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Liberia’s desperation for loans to finance road projects nearly robbed the country of US$32 million through talks with dubious Sierra Leonean national James Lamin Kargbo that criminally got access to the country’s swift code and account number at the Federal Reserve, demanding transfer of US$32 million.

Briefing journalists about suspect Kargbo’s arrest on Friday, 7 December at the Liberia National Police (LNP) headquarters, Police Spokesman Moses Carter said the suspect has been engaged with government dubiously in the name of providing grant to the government for road construction.

President George Manneh Weah’s quest for roads across Liberia has pushed his administration into engaging a number of individuals and companies, including the signing of nearly a billion dollar agreement with controversial Singaporean financing firm Elton private limited and Burkinabe group EBOMAF which are yet to bring results.

Police say suspect Kargbo’s engagement with government led to the suspect getting access to the nation’s swift code and account number at the Federal Reserve, thereby requesting money from the Federal Reserve.

Police Spokesman Moses Carter says suspect Kargbo was arrested at 8PM on Thursday, 6 December at the Ministry of Finance and Development Planning in Monrovia.

“And so it tells you that this suspect has been treading criminally,” he says, adding that the 41 year old Sierra Leonean national is being investigated for attempted theft, money laundering, fraud and impersonating officials, among other offenses.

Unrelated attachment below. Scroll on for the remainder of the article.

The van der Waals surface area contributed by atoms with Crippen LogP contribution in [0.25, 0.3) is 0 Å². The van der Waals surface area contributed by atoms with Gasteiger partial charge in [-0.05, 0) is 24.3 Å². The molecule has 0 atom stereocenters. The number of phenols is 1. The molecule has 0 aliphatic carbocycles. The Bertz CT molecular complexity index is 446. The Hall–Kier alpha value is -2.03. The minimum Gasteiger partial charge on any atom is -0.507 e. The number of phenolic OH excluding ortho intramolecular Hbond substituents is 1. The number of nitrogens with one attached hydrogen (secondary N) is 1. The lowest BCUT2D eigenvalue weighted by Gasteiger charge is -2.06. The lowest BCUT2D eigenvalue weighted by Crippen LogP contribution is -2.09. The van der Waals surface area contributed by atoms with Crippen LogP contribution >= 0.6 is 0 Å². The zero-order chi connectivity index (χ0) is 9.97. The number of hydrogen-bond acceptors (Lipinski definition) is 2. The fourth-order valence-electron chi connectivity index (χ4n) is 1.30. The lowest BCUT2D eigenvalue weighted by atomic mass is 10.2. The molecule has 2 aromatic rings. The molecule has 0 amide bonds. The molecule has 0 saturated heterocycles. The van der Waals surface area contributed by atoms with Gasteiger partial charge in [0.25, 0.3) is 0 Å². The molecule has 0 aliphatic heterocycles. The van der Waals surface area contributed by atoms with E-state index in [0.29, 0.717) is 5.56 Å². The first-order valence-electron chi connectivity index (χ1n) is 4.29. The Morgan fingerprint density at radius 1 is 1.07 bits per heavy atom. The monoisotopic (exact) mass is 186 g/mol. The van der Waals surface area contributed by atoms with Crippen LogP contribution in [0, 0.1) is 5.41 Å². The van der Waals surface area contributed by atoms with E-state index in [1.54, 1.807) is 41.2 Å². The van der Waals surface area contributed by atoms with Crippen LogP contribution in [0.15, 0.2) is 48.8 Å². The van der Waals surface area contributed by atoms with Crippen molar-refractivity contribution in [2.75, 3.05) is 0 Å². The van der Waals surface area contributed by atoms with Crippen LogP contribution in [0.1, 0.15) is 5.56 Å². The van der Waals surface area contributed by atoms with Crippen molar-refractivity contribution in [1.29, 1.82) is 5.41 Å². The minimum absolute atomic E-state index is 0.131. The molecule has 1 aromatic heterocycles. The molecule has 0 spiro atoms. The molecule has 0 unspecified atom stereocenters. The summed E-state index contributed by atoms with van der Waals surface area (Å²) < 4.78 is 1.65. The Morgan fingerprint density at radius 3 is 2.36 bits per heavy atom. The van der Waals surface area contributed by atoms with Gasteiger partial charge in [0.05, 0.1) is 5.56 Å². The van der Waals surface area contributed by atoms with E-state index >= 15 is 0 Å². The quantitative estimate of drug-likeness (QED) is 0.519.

According to police, suspect Kargbo is running a dubious company named MEGA Strategic Partner Limited that he uses to carry out the act.

The Sierra Leonean along with other accomplices to be identified has been having conversation via electronic media as well as appearing in person in Liberia under the canopy of giving Liberia a grant for road construction, the police say.

He told investigators that he has been giving grant to other African nations including Egypt and Sierra Leone for road construction.

Police narrate that while these discussions were going on between Kargbo and the Liberian Government, the suspect and his cohorts criminally got access to the country’s swift code, Liberia’s account number at the Federal Reserve.

They requested for a transfer of US$32 million from the country’s reserve account to be credited to an account owned by them. But the money was never credited into their account, according to the police.

In an attempt to further dupe the government, suspect Kargbo again arrived in Liberia and engaged the government in an attempt to further negotiate.

It was at this time that police say he was arrested at the Ministry of Finance and placed under investigation.

Efforts were made by journalists to get comment from the accused at the police headquarters, but he refused to speak to the allegations, saying the prosecution will tell.

Police say they take the investigation very seriously and will ensure that Kargbo and his accomplices are duly investigated.

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